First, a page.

When you think about Maxis, it's pretty easy to think of The Sims. However, the famed studio would have never made The Sims if not for its previous blockbuster franchise, SimCity. The original SimCity is almost 20 years old and has spawned three sequels on the PC, the last of which appeared in early 2003. So when EA and Maxis announced SimCity Societies earlier this summer, it brought the long drought for a new SimCity game to an end. But from the get-go, it was made clear that Societies isn't a "traditional" SimCity game by any means. We finally got our hands on a work-in-progress version of the game to discover the changes.
The classic SimCity model was a fairly laissez-faire system. You, as a city's mayor, built the infrastructure and public services for a city, such as police stations and schools, as well as zoned the land for different use, whether it was residential, commercial, or industrial. Your virtual citizens did all the rest, deciding on what types of buildings and businesses to erect in the space you designated. It was very much an urban simulation. Societies offers up a vastly different gameplay experience because it's more of a city-building game where you are intimately involved in the placement of almost every object and building in the game. If earlier SimCities let you play as a "hands off" mayor, you'll be immersed up to your elbows in Societies.
If you're a SimCity veteran, it may take you a while to get used to Societies because many concepts have changed or been done away with altogether. There's no more zoning, which is perhaps the biggest change that we noticed. Instead, there's the idea that you balance six different energies in a city: productivity, prosperity, creativity, spirituality, authority, and knowledge. The buildings that you put down can either contribute to a societal energy or require a certain societal energy to operate. So if you build a bank, it generates 12 prosperity points, and those points can be used to "power" other prosperity-type structures, such as tony brownstone residences, each of which requires a single prosperity point to run. Keep in mind, this type of societal energy is entirely separate from the idea of electricity, and you still need to construct power plants to generate electrical power for the city.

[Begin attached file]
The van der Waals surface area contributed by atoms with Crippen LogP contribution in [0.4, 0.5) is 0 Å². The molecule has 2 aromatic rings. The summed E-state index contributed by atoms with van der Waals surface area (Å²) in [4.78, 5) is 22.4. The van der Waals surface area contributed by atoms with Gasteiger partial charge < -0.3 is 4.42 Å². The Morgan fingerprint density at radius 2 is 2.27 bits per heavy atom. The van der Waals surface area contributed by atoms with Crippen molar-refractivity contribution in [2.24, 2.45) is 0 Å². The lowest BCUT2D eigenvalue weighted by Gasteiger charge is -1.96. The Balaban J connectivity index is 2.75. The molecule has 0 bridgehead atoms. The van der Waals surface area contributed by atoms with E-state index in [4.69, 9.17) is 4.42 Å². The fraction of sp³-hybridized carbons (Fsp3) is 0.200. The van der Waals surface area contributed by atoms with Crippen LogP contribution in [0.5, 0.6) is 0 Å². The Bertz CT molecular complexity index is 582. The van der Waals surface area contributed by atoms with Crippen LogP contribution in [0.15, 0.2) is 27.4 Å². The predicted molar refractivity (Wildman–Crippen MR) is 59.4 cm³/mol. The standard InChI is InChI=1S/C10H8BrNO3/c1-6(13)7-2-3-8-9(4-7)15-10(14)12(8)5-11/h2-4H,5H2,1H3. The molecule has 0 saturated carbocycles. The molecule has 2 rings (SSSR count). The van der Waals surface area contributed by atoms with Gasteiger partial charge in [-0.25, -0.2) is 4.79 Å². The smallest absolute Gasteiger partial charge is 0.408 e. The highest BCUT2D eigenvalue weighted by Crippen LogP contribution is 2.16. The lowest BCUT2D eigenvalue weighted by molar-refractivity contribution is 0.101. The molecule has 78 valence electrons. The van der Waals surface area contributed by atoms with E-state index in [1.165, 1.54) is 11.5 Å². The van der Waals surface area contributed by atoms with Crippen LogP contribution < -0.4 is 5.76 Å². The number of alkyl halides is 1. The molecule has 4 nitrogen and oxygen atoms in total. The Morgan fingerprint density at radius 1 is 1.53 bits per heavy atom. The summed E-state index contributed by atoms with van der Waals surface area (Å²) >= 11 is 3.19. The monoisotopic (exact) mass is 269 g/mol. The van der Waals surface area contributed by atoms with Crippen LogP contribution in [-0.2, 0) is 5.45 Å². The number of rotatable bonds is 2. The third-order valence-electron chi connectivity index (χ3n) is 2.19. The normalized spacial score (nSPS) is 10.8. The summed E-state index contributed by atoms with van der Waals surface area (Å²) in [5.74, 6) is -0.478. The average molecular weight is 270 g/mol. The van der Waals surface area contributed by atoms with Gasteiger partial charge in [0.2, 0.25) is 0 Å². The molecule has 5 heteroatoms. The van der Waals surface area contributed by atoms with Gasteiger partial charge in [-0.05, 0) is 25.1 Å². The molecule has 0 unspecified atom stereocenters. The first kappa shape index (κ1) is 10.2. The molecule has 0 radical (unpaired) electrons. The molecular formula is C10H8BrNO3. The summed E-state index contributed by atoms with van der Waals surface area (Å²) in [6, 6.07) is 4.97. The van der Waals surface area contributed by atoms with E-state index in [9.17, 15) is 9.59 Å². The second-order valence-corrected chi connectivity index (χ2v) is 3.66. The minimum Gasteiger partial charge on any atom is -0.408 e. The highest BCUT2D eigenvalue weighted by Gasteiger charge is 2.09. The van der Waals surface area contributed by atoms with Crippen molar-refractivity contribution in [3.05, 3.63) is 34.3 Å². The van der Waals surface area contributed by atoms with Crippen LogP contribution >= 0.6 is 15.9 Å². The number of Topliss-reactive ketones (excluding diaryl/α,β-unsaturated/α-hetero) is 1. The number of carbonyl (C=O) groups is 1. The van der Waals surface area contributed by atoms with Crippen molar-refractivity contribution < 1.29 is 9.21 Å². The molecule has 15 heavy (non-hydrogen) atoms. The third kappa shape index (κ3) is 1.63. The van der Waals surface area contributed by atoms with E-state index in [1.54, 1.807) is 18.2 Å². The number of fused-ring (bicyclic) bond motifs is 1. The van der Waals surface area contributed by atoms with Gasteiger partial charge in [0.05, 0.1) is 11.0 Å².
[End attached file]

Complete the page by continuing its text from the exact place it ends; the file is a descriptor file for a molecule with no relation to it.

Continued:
The result of all this is that you can create any type of society you want, based on the types of buildings that you put in it. If you want a tranquil, pastoral city, then avoid the productivity-class structures, such as monolith blocks of apartment flats and go with creativity-class cottages instead. However, it's not that easy: You've also got to address the needs of your sims because they want to be happy. Thus, to keep them happy, you need to provide them with houses, work, and venues that cater to their needs. And that's where it gets a bit tricky because suddenly you have to juggle a lot more than how much societal energy each structure may generate or require.